Why we need to understand psychological contracts

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What makes it possible for people to work together and create value?

For starters, a relationship needs to be created between them.

The most obvious kind that we have around us is an employer-employee relationship in organisations.

In that context, the term Psychological Contract is what the people entering that relationship see as the contract between them, rather than the actual written contract they have signed.

But, you can see this everywhere where interaction happens between people.

For example, a psychological contract exists between us and our children, between us and a search engine like google, between us and a place that serves coffee like Starbucks.

So, how can we model the idea of a psychological contract and use it for good?

The picture above is an adaptation of a framework published by David Guest in 2004.

The basic concept is that any relationship involves promises and expectations on both sides.

For example, an employer promises to pay us and we promise to do work for them. We expect to get paid and they expect us to do work.

These promises and expectations are combined into a deal, which may be very different in the participants minds than what is down on paper.

Fairness in how that deal is implemented by both parties leads to trust.

Then, the level of trust leads to attitudes and behaviour.

If the deal is not implemented fairly, then trust is eroded, people become demotivated and start to produce less and act up more.

If the deal is implemented fairly, trust is increased, people are happier and more productive.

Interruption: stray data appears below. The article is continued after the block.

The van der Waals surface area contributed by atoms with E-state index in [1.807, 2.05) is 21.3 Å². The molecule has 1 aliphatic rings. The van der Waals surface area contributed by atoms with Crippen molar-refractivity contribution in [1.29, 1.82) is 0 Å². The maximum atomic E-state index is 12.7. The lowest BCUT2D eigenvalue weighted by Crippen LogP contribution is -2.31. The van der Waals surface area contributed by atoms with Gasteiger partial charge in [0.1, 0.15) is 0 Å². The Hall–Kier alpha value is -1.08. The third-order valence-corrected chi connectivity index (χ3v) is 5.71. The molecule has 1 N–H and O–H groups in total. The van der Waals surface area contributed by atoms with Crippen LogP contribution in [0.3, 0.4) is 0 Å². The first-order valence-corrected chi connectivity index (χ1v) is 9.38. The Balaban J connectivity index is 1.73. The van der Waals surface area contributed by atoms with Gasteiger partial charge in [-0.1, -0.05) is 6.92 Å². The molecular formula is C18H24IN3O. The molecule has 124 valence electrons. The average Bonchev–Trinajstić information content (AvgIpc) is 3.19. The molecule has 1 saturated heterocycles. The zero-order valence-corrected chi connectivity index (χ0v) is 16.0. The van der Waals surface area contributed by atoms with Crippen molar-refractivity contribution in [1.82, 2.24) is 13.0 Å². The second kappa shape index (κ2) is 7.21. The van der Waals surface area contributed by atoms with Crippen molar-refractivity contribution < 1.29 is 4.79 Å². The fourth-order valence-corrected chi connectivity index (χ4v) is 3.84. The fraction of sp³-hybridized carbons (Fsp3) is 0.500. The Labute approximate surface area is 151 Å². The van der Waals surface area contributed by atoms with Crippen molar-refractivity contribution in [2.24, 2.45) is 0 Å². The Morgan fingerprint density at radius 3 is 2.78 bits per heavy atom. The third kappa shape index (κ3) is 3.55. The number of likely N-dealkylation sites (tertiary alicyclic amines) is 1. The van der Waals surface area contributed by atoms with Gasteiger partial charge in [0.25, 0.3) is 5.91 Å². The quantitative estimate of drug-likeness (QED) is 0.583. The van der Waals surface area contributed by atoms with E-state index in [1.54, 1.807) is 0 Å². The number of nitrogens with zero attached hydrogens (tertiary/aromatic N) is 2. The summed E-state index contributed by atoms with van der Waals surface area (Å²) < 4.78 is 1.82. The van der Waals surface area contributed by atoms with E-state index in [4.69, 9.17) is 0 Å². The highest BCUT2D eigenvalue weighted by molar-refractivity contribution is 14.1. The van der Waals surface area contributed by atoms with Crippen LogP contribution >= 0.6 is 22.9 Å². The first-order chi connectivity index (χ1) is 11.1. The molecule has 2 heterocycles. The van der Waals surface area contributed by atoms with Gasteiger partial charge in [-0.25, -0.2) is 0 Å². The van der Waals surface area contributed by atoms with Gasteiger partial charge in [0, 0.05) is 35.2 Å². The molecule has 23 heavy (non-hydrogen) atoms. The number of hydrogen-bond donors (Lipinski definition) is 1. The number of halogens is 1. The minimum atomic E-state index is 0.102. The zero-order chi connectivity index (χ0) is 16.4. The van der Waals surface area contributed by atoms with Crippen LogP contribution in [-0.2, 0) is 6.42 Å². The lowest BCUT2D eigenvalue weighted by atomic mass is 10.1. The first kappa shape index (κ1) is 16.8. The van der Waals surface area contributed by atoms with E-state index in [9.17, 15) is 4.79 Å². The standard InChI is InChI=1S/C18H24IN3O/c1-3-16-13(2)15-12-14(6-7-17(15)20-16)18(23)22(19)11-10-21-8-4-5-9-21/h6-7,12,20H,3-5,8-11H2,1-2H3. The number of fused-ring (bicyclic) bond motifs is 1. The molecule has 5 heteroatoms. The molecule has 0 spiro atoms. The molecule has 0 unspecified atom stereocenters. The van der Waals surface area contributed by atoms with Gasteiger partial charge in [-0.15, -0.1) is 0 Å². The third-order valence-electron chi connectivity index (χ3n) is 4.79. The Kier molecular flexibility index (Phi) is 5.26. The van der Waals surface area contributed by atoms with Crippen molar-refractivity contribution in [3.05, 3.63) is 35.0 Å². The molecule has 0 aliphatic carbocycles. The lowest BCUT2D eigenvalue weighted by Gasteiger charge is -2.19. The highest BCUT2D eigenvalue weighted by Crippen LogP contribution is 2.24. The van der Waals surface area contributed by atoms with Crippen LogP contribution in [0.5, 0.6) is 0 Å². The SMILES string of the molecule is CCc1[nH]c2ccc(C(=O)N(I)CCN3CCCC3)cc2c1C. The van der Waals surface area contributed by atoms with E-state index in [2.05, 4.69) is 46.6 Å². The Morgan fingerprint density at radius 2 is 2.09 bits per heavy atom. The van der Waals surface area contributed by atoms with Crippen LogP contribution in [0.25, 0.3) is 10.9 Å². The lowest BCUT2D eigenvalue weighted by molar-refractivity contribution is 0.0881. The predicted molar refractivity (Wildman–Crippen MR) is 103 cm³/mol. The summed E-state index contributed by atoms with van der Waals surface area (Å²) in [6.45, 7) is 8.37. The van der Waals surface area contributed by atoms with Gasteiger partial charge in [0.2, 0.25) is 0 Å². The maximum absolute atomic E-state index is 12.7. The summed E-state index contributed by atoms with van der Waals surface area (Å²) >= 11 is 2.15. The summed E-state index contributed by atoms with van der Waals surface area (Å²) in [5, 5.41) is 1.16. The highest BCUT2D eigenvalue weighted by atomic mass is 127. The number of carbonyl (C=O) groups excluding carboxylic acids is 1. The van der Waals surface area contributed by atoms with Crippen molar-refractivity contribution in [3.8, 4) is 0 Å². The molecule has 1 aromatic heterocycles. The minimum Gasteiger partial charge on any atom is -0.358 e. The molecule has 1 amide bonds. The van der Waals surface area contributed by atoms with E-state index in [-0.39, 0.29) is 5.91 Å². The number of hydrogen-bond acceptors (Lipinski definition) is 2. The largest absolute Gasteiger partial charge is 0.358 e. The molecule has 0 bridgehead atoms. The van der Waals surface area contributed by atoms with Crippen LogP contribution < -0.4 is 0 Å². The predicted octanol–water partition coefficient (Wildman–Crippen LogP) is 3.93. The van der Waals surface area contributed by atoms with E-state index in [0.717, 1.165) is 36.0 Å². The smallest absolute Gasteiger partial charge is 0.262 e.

The same basic model can be applied widely.

For example, many years ago, we visited Vienna. We needed food and to use the facilities, so we went to a McDonalds, figuring that it would be the same everywhere and we’d get both there.

We ordered food and then went to use the facilities. It turned out we had to pay.

If we had used the facilities first, then our payment would have been taken off the bill.

As we had already eaten, that wasn’t an option. McDonalds in Vienna, however, refused to refund the charge.

We had a psychological deal with McDonalds – to be treated the same the world over – and this was unfair.

Unsurprisingly, we left with a negative impression of McDonalds and Vienna, with trust eroded and a memory of an experience that has lasted many years.

The psychological contract also underpins how we interact with websites.

When we go to search on google, we expect a search box and a thought-provoking doodle.

We also expect to find what we are searching for, with a balance of advertised and organic content.

But that may no longer be the case – Seth Godin wrote in 2013 about how companies like google change from wanting to create value for customers to creating value for shareholders.

We may live in a world where we sign contracts all the time – take all the software ones that we sign without reading such as when Apple brings out an upgrade on the iPhone.

At the end, however, the only contracts that matter are psychological.

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